Looking to try to ice climbing? Join us at the Ouray Ice Park for beginner to advanced level instruction. The Ouray Ice Park boasts nearly 200 ice climbs for climbers to enjoy. The Ouray Ice Park is open from roughly late December to early March. We offer custom days based on ability level. If you’re new to ice climbing, we will teach you the basics of ice tool placements and ice climbing movement. If you have experience with ice climbing, we teach advanced movement techniques on climbs up to WI5+, mixed climbing, ice protection, following ice climbs, and mock-leading ice.

The Ouray Ice Park is suitable for all ability levels, ages 8 and older. Please let us know if you’d like us to help share ice climbing with young children!

Prerequisites: No prior ice climbing experience needed.


Silverton is home to Eureka, a world-class ice climbing destination. We offer multi-pitch ice climbing experiences on WI3-WI5+. Classic ice climbs for the area include Whore House Hoses, Stairway to Heaven, Highway to Hell, and Goldrush. Participants will lead belay their guide up several pitches of ice and follow their guide, cleaning ice screws, and preparing for the next pitch. The routes are descended by either rappel or walk-off.

Ratio: 2:1 Participant to Guide. You can expect the temperatures to be variable in the backcountry! Below freezing, heavy snow, or bright sun are all possibilities. Please be advised that climbing a particular route in the Silverton/Red Mountain area cannot be guaranteed due to weather considerations.

Prerequisites: Participants must have prior ice or rock climbing experience, be familiar with basic knots and belaying a leader.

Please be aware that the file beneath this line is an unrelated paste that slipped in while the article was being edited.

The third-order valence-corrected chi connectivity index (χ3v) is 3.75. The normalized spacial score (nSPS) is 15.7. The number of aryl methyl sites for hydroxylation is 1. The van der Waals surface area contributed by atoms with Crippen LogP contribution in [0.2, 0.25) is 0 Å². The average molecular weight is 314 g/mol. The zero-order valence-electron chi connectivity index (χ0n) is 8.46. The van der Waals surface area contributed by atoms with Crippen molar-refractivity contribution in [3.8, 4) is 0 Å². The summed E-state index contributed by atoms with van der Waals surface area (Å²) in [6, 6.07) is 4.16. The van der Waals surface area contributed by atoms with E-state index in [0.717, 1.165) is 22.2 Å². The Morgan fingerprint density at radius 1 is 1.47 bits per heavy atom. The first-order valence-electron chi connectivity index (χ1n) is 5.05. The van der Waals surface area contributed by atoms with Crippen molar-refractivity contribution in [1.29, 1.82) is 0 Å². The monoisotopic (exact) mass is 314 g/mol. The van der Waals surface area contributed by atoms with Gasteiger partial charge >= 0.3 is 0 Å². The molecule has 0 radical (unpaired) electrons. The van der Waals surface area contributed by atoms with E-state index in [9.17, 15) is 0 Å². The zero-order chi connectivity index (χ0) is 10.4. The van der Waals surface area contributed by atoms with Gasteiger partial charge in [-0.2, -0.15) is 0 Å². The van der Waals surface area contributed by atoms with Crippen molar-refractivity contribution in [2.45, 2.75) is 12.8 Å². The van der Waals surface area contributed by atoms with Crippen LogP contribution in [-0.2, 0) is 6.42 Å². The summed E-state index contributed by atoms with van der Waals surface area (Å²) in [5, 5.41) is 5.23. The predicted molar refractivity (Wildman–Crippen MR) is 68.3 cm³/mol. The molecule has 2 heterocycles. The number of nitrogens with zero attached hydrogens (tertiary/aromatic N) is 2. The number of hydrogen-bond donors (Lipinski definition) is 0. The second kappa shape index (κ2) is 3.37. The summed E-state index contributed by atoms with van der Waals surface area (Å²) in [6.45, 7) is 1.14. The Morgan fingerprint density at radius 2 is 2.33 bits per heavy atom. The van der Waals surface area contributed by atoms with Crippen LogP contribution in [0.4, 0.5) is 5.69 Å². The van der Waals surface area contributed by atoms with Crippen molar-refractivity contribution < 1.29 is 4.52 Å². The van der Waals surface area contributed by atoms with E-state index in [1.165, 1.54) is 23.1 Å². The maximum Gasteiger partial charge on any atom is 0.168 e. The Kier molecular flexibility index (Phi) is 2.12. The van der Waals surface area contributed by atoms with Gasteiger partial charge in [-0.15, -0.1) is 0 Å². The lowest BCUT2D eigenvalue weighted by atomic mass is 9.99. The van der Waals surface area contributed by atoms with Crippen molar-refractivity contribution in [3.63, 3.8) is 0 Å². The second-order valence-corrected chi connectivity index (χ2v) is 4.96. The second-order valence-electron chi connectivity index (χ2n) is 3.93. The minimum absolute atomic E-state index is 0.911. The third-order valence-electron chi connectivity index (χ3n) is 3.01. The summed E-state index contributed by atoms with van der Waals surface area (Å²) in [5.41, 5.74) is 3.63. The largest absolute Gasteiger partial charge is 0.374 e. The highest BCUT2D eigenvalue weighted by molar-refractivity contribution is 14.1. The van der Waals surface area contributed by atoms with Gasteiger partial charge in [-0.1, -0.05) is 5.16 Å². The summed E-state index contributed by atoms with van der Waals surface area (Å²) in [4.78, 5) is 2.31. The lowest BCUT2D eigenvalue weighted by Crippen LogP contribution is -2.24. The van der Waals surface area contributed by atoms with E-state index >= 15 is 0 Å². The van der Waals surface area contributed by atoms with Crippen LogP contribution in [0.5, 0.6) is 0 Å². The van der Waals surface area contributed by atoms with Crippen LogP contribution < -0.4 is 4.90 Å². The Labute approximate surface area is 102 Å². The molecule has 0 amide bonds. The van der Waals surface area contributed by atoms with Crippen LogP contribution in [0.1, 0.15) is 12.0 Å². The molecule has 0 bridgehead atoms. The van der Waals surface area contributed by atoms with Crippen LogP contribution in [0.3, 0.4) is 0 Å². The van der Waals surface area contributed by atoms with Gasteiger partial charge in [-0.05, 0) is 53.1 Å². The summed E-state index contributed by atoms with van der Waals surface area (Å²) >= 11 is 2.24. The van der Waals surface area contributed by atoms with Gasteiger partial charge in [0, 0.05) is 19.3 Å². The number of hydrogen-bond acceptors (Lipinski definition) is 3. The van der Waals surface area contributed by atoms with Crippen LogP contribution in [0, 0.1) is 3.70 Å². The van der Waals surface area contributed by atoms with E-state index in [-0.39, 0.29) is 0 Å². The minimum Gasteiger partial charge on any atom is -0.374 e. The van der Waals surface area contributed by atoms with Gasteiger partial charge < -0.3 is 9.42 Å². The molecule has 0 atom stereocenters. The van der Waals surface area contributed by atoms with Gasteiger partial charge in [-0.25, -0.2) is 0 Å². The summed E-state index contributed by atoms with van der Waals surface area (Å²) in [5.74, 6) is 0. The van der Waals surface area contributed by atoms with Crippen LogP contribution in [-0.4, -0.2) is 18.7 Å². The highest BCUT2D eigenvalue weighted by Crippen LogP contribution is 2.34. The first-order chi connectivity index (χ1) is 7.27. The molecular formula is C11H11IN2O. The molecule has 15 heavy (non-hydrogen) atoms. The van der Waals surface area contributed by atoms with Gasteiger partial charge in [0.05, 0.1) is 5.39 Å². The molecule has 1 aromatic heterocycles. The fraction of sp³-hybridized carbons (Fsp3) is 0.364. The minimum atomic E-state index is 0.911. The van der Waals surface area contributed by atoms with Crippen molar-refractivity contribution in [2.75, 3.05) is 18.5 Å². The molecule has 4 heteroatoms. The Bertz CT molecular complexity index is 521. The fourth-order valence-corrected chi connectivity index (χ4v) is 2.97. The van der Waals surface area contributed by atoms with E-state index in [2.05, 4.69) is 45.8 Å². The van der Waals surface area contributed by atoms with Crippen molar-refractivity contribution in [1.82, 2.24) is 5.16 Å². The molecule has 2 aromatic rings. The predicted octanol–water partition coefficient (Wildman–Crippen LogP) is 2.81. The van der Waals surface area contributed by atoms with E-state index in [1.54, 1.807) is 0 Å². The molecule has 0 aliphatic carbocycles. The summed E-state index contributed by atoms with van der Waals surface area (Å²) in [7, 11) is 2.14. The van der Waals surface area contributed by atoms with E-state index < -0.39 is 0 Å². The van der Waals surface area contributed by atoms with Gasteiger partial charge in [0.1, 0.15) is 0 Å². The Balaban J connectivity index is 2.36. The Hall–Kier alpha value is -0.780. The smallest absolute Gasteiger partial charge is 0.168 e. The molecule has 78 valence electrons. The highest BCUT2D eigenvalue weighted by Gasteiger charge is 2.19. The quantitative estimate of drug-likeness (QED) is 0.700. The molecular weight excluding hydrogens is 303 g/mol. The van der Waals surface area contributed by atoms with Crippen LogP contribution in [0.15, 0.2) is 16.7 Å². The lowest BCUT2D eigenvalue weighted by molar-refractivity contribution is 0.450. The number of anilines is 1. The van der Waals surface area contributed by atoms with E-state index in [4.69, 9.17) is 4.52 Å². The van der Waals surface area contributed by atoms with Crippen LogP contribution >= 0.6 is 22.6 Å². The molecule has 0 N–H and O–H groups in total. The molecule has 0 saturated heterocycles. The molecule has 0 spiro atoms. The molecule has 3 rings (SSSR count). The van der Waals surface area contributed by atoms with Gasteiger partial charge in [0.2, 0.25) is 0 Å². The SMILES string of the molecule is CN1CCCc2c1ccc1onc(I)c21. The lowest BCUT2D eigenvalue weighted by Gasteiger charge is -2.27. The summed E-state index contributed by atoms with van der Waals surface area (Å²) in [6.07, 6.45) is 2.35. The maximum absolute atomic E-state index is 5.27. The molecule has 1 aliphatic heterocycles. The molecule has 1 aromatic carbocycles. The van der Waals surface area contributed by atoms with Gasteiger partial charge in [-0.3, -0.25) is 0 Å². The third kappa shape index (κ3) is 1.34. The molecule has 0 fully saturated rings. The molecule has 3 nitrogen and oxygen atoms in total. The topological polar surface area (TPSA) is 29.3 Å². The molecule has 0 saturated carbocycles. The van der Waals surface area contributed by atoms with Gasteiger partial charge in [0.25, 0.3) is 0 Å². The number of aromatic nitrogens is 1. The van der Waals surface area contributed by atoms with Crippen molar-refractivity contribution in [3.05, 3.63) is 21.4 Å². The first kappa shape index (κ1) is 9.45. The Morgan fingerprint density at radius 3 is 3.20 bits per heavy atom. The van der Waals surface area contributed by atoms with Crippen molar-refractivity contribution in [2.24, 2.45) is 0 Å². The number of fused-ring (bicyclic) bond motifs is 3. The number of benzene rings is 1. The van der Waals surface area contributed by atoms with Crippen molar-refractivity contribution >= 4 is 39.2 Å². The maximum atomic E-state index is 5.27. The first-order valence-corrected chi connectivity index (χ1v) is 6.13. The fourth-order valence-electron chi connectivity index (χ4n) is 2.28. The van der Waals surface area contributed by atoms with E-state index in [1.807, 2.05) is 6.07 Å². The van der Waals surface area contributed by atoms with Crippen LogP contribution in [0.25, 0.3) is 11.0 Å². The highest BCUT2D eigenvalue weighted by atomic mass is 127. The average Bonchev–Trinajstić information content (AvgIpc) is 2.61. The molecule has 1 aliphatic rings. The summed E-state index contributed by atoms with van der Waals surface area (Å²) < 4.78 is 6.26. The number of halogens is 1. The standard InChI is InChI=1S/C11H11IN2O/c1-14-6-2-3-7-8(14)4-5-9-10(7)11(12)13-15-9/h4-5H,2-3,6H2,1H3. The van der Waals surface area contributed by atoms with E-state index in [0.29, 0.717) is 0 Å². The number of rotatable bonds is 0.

Perhaps one of the most iconic ice climbs in the region, Bridal Veil is a unique 400+ foot WI5+ ice climb in Telluride CO. Three pitches take you through steep, winding, an sometimes even tunneling terrain. If you have experience following multi-pitch ice, this climb is not to be missed.

Ratio: 2:1 Participant to Guide.

Prerequisites: Participants must have prior ice or rock climbing experience, be familiar with basic knots and belaying a leader.


• Climbing harness with belay/rappel and gear loops.

• Climbing helmet.

• Belay device.

• Two locking carabiners.

• Crampons for technical climbing. (Step in, not strap on)

• Technical ice tools, with hammers. An adze on a tool creates a significant risk to you. If you don’t have a hammer, you may cover the adze with tape and foam so it can’t cut your face if it pops out.

• Ice Tool tethers. This is a long elasticized leash that prevents you from dropping an ice tool. (optional)

• Climbing boots. These must be mountaineering boots. Leather hiking boots won’t work. Good quality climbing boots can be rented from Ouray Mountain Sports. Contact them directly to reserve at (970) 325-4284.

• Hooded shell jacket. A waterproof/breathable (hard shell) jacket is desirable when climbing water ice. If you use a soft shell jacket make sure it is freshly washed and dried as the drying helps to restore the water repellent finish. If we climb in a soft shell we often carry a light waterproof/non-breathable shell such as the Alpine Houdini jacket made by Patagonia.

• Technical climbing pants. Soft or hard shell. Should fit closely around the tops of your boots.